Even with the addition of Goal Line Technology and then VAR, confusion and misconception abound. When a ref makes a call, suddenly everyone is an expert. Even though they literally have no idea what they are talking about, or even if they’ve played competitive football. Because refs are trained carefully and well to interpret perhaps the shortest set of rules in any major competitive sport. Which means your overpaid and undereducated pundit is most likely wrong when he or she opens their camera-ready mouth. Don’t get me started on the fans on social media. I could have endless entertainment from people telling me all about what they think are the laws of the game, except they usually couple it with abuse. Like two years ago, when Juve were given a penalty in the 97th minute to steal two points from us. The bizarre rhetoric, re-imagination of both stoppage time and the laws of the game, as well as the verbal and physical abuse that followed that match would be inconceivable, if it didn’t really actually happen in real life. Even more astonishing, when Juve lost in the 97th minute last year and crashed out of the Champions League, their captain acted much the same as Milan fans had the year before. And of course, Juve fans followed suit, even sending death threats. Years earlier, I had jokingly written about arming refs, but the need is there more than ever before, it’s not just a silly joke these days.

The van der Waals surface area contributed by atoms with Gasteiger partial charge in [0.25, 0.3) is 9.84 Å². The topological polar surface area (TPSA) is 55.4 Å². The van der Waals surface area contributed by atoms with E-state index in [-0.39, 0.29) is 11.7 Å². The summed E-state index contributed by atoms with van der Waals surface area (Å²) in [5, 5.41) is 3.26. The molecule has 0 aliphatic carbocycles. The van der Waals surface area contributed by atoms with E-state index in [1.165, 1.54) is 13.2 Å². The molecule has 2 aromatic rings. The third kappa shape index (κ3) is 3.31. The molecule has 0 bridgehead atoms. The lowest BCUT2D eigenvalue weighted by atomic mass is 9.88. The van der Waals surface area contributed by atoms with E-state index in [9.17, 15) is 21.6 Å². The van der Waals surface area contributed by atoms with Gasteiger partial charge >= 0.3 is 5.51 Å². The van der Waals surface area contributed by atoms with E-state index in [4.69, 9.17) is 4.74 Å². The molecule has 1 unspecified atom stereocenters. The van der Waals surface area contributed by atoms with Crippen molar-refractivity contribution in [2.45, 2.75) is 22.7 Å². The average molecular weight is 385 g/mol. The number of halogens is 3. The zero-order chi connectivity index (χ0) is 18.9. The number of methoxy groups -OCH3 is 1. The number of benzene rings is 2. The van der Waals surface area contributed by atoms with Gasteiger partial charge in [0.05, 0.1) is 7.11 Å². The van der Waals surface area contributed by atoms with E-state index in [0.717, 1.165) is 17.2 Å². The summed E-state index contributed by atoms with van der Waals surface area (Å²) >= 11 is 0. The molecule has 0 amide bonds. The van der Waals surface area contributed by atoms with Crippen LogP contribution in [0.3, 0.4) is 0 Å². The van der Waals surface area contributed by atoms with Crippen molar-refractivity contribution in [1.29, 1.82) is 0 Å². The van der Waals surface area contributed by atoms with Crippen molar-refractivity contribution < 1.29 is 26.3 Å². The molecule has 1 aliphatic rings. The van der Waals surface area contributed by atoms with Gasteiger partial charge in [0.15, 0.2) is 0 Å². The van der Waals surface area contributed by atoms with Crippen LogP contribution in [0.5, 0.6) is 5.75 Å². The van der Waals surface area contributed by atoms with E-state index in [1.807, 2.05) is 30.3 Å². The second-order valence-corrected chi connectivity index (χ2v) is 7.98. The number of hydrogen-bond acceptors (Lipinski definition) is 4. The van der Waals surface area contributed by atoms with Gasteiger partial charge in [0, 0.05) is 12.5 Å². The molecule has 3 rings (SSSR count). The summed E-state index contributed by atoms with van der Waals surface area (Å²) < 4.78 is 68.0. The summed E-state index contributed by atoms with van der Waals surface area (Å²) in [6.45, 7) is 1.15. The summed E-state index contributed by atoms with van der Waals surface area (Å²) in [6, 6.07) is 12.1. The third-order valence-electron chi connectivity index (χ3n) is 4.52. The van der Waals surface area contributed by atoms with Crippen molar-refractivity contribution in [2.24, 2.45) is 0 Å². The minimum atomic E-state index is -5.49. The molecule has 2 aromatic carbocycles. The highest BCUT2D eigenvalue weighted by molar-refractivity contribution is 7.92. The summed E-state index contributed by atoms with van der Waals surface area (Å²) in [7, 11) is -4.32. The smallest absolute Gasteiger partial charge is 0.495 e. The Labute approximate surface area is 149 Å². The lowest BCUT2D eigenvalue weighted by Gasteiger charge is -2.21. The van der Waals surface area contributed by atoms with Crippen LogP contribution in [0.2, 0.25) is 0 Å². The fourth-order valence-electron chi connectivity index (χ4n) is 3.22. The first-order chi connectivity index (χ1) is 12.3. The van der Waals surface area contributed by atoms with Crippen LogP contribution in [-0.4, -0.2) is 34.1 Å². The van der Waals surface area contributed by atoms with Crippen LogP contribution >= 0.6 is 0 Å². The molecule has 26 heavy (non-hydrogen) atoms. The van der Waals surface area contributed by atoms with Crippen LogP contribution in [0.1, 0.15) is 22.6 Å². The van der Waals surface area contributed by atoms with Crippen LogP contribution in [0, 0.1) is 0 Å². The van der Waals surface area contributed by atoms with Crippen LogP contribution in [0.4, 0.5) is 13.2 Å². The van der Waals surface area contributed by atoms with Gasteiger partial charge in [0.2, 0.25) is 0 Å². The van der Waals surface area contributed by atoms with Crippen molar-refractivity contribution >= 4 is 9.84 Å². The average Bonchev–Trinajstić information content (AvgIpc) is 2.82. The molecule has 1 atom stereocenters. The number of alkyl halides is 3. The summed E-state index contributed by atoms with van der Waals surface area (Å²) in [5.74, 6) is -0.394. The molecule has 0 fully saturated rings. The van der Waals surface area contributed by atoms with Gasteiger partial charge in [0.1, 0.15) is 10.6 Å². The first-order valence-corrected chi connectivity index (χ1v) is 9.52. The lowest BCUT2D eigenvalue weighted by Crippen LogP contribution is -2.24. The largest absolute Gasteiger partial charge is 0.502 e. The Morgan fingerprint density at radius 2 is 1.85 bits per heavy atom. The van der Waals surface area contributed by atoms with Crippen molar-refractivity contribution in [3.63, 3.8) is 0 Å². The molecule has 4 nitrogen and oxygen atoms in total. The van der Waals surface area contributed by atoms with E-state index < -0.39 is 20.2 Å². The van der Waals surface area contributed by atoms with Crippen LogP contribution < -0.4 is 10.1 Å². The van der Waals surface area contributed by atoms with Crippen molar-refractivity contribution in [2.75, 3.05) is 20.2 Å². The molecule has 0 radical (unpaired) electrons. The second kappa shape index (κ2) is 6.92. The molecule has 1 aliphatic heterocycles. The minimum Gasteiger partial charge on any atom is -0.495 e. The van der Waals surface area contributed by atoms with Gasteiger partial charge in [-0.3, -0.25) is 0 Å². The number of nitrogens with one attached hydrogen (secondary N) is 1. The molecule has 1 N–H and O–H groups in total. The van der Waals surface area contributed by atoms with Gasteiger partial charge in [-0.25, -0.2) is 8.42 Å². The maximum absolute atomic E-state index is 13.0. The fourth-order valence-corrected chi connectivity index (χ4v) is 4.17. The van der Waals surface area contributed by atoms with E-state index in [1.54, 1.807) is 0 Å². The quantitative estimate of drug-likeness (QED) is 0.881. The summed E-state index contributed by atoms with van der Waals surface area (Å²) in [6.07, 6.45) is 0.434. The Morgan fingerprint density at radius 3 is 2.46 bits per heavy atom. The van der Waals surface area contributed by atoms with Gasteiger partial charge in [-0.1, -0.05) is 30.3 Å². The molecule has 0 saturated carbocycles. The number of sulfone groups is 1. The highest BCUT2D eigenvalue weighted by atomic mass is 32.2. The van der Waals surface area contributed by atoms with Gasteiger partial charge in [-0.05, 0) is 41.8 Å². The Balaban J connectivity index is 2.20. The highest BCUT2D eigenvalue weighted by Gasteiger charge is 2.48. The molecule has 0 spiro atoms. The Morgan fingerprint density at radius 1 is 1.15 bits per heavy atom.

The disease of disrespecting refs spilled over into European competition

Some fans swear certain refs have it in for their team. Or that certain refs are the best or the worst, often based on recent results and perhaps some favorable or unfavorable  calls. I highlighted an example of this in “Refs Gone Wild” in 2014, focusing on a couple of refs, but specifically Rocchi. However, since then, he has also reffed last year’s World Cup, the sole head Italian ref to represent. He also won Serie A’s ref of the year award in 2018. Like players, referees can get better or worse, and it’s usually better, with experience. I teasingly listed the qualities I like in a referee, but they are often things that go unnoticed by pundits and fans.